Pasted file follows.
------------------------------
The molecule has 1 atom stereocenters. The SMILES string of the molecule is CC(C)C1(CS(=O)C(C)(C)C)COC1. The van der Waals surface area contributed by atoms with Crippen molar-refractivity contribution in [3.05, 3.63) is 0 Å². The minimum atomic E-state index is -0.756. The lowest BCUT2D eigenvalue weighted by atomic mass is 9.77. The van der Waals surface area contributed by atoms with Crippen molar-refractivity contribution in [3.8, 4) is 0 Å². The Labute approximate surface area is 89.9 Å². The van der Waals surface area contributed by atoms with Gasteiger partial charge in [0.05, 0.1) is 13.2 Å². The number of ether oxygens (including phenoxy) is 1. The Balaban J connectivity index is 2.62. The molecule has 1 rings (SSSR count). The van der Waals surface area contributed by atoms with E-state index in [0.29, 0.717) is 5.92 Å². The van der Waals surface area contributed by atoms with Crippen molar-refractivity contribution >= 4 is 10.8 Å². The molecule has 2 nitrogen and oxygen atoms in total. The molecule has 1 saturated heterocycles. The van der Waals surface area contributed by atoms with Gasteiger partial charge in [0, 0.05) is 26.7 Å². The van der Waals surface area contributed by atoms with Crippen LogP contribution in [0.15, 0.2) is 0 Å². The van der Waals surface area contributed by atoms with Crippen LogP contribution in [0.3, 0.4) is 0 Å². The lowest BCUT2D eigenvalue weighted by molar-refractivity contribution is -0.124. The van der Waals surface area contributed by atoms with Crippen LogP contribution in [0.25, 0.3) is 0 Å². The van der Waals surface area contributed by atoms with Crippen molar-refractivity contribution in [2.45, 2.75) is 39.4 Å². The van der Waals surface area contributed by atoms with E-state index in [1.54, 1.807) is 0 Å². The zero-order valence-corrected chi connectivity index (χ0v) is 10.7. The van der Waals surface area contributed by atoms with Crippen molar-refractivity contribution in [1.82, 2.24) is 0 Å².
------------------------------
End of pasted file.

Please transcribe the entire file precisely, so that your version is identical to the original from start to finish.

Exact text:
The molecule has 1 atom stereocenters. The SMILES string of the molecule is CC(C)C1(CS(=O)C(C)(C)C)COC1. The van der Waals surface area contributed by atoms with Crippen molar-refractivity contribution in [3.05, 3.63) is 0 Å². The minimum atomic E-state index is -0.756. The lowest BCUT2D eigenvalue weighted by atomic mass is 9.77. The van der Waals surface area contributed by atoms with Crippen molar-refractivity contribution in [3.8, 4) is 0 Å². The Labute approximate surface area is 89.9 Å². The van der Waals surface area contributed by atoms with Gasteiger partial charge in [0.05, 0.1) is 13.2 Å². The number of ether oxygens (including phenoxy) is 1. The Balaban J connectivity index is 2.62. The molecule has 1 rings (SSSR count). The van der Waals surface area contributed by atoms with E-state index in [0.29, 0.717) is 5.92 Å². The van der Waals surface area contributed by atoms with Crippen molar-refractivity contribution >= 4 is 10.8 Å². The molecule has 2 nitrogen and oxygen atoms in total. The molecule has 1 saturated heterocycles. The van der Waals surface area contributed by atoms with Gasteiger partial charge in [0, 0.05) is 26.7 Å². The van der Waals surface area contributed by atoms with Crippen LogP contribution in [0.15, 0.2) is 0 Å². The van der Waals surface area contributed by atoms with Crippen LogP contribution in [0.3, 0.4) is 0 Å². The lowest BCUT2D eigenvalue weighted by molar-refractivity contribution is -0.124. The van der Waals surface area contributed by atoms with Crippen LogP contribution in [0.25, 0.3) is 0 Å². The van der Waals surface area contributed by atoms with Crippen molar-refractivity contribution in [2.45, 2.75) is 39.4 Å². The van der Waals surface area contributed by atoms with E-state index in [1.54, 1.807) is 0 Å². The zero-order valence-corrected chi connectivity index (χ0v) is 10.7. The van der Waals surface area contributed by atoms with Crippen molar-refractivity contribution in [1.82, 2.24) is 0 Å².